Photo Credit: Abed Rahim Khatib/Flash90
Medics and police officers check a shipment of the Russian Sputnik V vaccine in a truck at the Kerem Shalom border crossing in Rafah, Gaza Strip, February 17, 2021.

“The Israeli government has pledged to send thousands of spare coronavirus vaccines to foreign allies,” the NY Times’ Patrick Kingsley reported on Tuesday (Israel Gives Vaccine to Far-Off Allies, as Palestinians Wait), alleging that this uncommon generosity “re-ignited” a debate about Israel’s responsibilities to “Palestinians living under Israeli occupation.”

How lucky we are, then, to have Nir Hasson report on Wednesday in “Israel’s NY Times,” a.k.a Haaretz: Israel Opens Vaccination Center at Checkpoint to Reach Palestinian East Jerusalem Residents.

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According to “New York’s Haaretz,” the Czech Republic, Honduras, Hungary, and Guatemala have each been promised 5,000 doses of the Corona vaccine, and last week, Israel committed to buying tens of thousands of the Russian vaccine Sputnik V for the Syrian government, in exchange for returning of an Israeli woman who had crossed the Syrian border.

The Times suggested a quid pro quo behind Israel’s generosity: Guatemala moved its embassy to Jerusalem, Honduras pledged to do the same. Hungary has a trade mission in Jerusalem. The Czech Republic promised to open a diplomatic office there. You move your embassy – in other words, you don’t die from the virus.

The same nasty article about humane gestures and the people who make them, suggests that China and India have donated thousands of vaccine doses to neighboring countries because both are “jockeying for influence in Asia,” and the United Arab Emirates has sent vaccines to Egypt, like China and India “as the latest example of a new expression of soft power,” and “vaccine diplomacy, in which countries rich in vaccines seek to reward or sway those that have little access to them.”

Way to make it all seem so sinister.

PA health workers in Shechem are vaccinated against the coronavirus, February 3, 2021. PA health workers in Shechem are vaccinated against the coronavirus, February 3, 2021. / Nasser Ishtayeh/Flash90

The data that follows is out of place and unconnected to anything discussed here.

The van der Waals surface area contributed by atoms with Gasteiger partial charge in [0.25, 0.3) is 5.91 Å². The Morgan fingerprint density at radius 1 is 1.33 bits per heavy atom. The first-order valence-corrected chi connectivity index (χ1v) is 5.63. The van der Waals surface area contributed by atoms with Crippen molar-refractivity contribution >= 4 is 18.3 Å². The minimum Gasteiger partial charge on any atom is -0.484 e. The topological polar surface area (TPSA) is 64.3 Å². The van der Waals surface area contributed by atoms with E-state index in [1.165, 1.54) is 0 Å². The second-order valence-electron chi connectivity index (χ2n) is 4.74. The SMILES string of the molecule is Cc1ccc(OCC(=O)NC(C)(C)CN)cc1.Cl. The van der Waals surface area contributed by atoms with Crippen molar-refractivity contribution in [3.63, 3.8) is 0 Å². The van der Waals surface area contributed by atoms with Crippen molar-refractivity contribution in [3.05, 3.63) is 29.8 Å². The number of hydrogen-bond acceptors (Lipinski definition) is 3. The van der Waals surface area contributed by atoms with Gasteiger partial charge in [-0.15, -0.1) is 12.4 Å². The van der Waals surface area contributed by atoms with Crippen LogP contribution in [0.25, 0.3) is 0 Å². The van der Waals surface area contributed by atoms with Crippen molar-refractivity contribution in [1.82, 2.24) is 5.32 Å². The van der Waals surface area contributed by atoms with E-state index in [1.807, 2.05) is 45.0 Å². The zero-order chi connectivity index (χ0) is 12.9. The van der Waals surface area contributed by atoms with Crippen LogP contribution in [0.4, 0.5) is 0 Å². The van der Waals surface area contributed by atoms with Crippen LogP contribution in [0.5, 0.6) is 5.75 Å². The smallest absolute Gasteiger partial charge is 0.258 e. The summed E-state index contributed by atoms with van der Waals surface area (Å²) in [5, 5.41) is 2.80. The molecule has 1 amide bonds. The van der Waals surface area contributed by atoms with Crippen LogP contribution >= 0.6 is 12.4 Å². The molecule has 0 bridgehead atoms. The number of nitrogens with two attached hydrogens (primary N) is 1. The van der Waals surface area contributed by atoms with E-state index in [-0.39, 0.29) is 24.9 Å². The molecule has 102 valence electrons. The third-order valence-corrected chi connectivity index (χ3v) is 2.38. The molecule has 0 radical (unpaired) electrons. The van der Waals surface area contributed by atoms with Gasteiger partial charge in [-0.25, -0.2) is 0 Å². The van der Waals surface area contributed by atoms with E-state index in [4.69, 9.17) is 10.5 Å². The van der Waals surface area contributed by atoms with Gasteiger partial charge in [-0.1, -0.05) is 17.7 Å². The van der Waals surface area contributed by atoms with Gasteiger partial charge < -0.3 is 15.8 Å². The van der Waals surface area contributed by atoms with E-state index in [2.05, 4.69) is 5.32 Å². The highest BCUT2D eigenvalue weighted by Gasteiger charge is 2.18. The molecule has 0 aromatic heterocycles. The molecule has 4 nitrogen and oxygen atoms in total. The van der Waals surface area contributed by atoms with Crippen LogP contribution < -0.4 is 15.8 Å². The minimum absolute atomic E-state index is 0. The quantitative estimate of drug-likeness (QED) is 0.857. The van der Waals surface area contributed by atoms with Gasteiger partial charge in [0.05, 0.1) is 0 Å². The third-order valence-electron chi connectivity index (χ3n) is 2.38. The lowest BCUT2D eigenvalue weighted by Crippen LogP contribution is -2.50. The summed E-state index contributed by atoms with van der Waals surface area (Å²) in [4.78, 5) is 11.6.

Those Israeli vaccine donations have “angered Palestinians because it suggests that Israel’s allies are of greater priority than the Palestinians living under Israeli control in the occupied territories, almost all of whom have yet to receive a vaccine,” according to the Times.

This is a lie not based on Israeli reports, but according to WAFA, the official PA news agency, which on February 4 cited the PA Health Ministry’s confirmation that it had received the first 10,000 doses of the Russian-manufactured Sputnik V coronavirus vaccine, and that an additional 50,000 Sputnik V doses were expected to arrive during the following, with additional batches of the Russian vaccine expected to increase gradually during the coming months.

Then, on February 17, WAFA reported that “after a long delay caused by Israeli obstructions, the first batch of 2,000 vaccines of the Russian Sputnik brand arrived in the Gaza Strip this afternoon.”

The “Israeli obstructions” part is a reference to the desperate struggle of the families of two fallen IDF soldiers whose bodies have been kept by Hamas since the 2014 Gaza war, alongside the families of two living Israeli civilians who strayed into the Gaza Strip and Hamas is refusing to release them. Those families are demanding that before Israel hands Gazans the gift of vaccines, Hamas must release their loved ones. Israeli obstruction, indeed.

The Haaretz report on Wednesday exposed an aspect of the vaccinations to which the NY Times paid no attention: PA Arabs don’t want to be vaccinated. The vaccination center was set up by Magen David Adom at the Qalandiyah checkpoint in eastern Jerusalem to enable Arab residents who cannot enter Israel to get vaccinated.

“The center’s opening is part of a broad vaccination campaign MDA is conducting in predominantly Arab East Jerusalem in an effort to curb the worrisome rate of infection there,” Haaretz reported, noting that the vaccination rate in eastern Jerusalem is “significantly lower than in the western part of the city.” Only 27% of eastern Jerusalem Arabs have received the first dose, as compared to 57% of the city overall. Only 12% received the second dose, compared to 37% of the city overall.

There is hope, though. According to Haaretz, “Medical sources say that Arab willingness to be vaccinated is increasing and the influence of fake news and many of the rumors is fading. Rumors about the risks posed by the vaccine – death, infertility, illnesses, and various conspiracy theories – have been replaced by rumors that people who don’t get vaccinated won’t be allowed into Al-Aqsa Mosque or won’t be allowed to come to work. Some people are spreading the latter rumors to encourage vaccination.”

The Times prefers to rely on “human rights watchdogs” that insist Israel is obligated to “organize a systematic vaccine program in the occupied territories, rather than sporadically deliver spares a few thousand at a time.” They even cite the Fourth Geneva Convention, according to which an occupying power must “coordinate with the local authorities to maintain public health within an occupied territory, including during epidemics.”

There’s no reference to the fact that Areas A and B of Judea and Samaria are under the PA’s administrative control, and that Gaza is a sovereign district where no Israelis are allowed, military or civilian. Imagine had Israel actually done what those watchdogs are pushing, drove into those Arab neighborhoods one morning, and set up vaccination stations without IDF protection. How long before those good doctors and nurses are slaughtered and their equipment set on fire?

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David writes news at JewishPress.com.